Cross Training: Run and Bike

Today I started the run and a cycling training plan from Garmin. For running I choose a half marathon training plan with a Garmin Coach. Garmin gives three options among the coaches from which one can choose.

My first impression from their `promotion' videos was that the three coaches tailored a specific type of athlete: Greg McMillan the young, Amy Parkerson-Mitchell women, and Jeff Galloway the seasoned ones. I chose Jeff Galloway. My choice is not related to his run-walk-run method, even if I recognize it could be effective in recovering from an injury.

What I wanted was to compare Galloway's style to McMillan's[1]. It will not be a proper comparison since I followed the 5K plan of McMillan and I will follow the half marathon plan of Galloway, but for now, it does not matter. I do intend to do McMillan half-marathon plan but at a later stage. Besides being curious about the different training styles, I chose Galloway's plan because it appeared `lighter' than the one offered by McMillan. For example, Galloway promises to keep the training sessions to three per week. Moreover, some workouts stretch only 30 minutes in time. Shorter and fewer workouts promise a low training load, which will help me recover from a recent calf strain.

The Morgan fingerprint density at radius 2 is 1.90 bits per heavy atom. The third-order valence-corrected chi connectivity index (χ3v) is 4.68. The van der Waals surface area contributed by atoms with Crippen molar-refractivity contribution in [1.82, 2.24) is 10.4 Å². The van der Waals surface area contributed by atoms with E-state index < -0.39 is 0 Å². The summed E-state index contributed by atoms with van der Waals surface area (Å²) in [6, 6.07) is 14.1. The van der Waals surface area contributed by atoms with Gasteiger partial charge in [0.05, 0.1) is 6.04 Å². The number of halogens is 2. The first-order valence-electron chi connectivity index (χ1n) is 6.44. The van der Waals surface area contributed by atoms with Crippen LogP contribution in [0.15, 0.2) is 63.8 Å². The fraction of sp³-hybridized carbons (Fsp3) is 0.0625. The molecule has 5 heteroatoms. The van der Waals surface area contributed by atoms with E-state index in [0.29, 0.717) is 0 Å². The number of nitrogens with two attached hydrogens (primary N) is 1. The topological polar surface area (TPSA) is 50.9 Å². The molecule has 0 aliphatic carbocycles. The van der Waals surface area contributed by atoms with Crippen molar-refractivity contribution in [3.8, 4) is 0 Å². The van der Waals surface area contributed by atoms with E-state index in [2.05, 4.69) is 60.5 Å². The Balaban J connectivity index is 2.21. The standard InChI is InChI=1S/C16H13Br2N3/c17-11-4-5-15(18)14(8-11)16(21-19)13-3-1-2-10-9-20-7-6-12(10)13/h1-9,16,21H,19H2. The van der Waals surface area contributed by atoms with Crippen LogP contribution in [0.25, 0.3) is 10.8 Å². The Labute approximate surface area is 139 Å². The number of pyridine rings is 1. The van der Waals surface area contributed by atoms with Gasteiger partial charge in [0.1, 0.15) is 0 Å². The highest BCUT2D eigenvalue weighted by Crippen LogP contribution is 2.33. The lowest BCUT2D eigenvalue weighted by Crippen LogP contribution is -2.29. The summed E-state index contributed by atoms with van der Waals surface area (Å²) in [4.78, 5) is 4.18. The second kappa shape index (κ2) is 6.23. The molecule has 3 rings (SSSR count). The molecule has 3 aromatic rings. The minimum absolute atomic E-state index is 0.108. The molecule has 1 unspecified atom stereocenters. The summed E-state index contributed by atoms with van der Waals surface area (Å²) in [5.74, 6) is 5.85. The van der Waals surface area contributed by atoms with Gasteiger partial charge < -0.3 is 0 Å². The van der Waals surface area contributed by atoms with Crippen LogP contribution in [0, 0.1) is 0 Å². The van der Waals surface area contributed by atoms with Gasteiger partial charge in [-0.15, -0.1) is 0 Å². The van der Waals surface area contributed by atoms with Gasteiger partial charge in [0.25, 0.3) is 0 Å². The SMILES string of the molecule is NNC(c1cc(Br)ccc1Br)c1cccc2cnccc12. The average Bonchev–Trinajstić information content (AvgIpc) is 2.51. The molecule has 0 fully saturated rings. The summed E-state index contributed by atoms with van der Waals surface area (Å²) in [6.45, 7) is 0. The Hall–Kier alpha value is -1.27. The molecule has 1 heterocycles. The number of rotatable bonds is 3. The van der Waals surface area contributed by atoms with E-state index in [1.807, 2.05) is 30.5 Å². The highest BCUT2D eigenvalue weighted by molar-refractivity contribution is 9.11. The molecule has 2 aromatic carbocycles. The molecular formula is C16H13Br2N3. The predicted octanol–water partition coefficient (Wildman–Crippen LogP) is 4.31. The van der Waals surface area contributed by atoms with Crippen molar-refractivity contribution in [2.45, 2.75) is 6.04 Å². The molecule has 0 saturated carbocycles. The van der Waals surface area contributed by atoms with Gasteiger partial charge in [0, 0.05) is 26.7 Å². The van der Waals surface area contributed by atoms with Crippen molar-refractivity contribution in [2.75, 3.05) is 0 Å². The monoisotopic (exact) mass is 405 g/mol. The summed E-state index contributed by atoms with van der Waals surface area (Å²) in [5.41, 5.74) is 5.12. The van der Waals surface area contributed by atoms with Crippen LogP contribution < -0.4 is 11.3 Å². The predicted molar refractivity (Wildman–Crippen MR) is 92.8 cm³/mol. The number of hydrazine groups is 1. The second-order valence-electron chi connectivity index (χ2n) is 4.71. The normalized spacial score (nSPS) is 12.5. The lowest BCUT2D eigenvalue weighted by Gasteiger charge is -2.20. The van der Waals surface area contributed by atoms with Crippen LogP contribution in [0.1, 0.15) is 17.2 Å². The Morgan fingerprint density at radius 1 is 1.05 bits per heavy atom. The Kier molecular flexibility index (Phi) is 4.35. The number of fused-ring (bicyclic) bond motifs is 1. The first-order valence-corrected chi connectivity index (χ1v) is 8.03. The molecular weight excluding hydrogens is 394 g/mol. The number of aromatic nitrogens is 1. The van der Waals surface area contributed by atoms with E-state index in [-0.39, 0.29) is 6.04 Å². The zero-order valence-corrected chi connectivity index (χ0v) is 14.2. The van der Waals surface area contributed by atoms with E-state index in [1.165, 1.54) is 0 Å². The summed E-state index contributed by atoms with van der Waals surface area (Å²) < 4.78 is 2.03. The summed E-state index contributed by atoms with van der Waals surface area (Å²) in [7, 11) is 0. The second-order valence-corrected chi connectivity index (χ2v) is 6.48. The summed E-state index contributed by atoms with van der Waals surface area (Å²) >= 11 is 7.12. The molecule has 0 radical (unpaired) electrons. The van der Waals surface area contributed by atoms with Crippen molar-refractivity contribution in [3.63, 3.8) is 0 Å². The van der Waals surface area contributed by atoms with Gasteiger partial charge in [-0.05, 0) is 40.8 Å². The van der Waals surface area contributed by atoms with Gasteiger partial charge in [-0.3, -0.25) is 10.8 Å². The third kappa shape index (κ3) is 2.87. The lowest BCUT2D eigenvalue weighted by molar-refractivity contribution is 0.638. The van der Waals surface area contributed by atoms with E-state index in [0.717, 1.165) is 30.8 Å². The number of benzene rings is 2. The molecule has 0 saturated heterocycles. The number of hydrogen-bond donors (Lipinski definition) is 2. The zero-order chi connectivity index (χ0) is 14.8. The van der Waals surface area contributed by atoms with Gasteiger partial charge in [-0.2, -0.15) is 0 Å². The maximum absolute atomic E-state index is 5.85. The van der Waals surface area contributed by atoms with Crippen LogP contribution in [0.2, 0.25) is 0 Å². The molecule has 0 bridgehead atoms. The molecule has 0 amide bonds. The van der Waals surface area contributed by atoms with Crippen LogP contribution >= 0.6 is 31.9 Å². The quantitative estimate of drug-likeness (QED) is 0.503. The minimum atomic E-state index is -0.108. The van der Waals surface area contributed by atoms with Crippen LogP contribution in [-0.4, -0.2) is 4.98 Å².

But yes, three days a week is a bit too few. So I decided to complement my running `rehabilitation' with a biking plan: The Century Bike training. It is also a plan from Garmin and it promises to get cyclists ready for their first 100K cycle. The plan recommends four training days per week, but I do not have them, so three will do. If I manage to keep up also the biking training it could provide a good base for a future project. This summer I would like to cycle almost 300K in a weekend. Moreover, since cycling and running involve different muscles, the training plans allow a nice way to cross-train.


On February 23rd, 2021 I completed the eighth week of the training plan of coach Galloway. I have mixed feelings about the plan, mostly because the training load is lower than what I was used to. It feels as if I am going backward. Maybe, on one hand, it is OK that the load is low because sometimes my strained calf still shoots warnings to take it easy. On the other hand, sometimes after I completed a workout I feel as if I am just getting started. Therefore I decided to update the speed to which I would like to run the half marathon from 4:44 to 4:27. With the previous pace, I would have finished the half marathon in 1 hour 40 minutes. Now I should finish in 1 hour 34 minutes. The new time looks even slightly scary, so I am curious to see if I can make it. But the plan will become more challenging.

[1] When I have the time I will also follow the plan of Amy Parkerson-Mitchell to see if all my stereotypical classification pans out...

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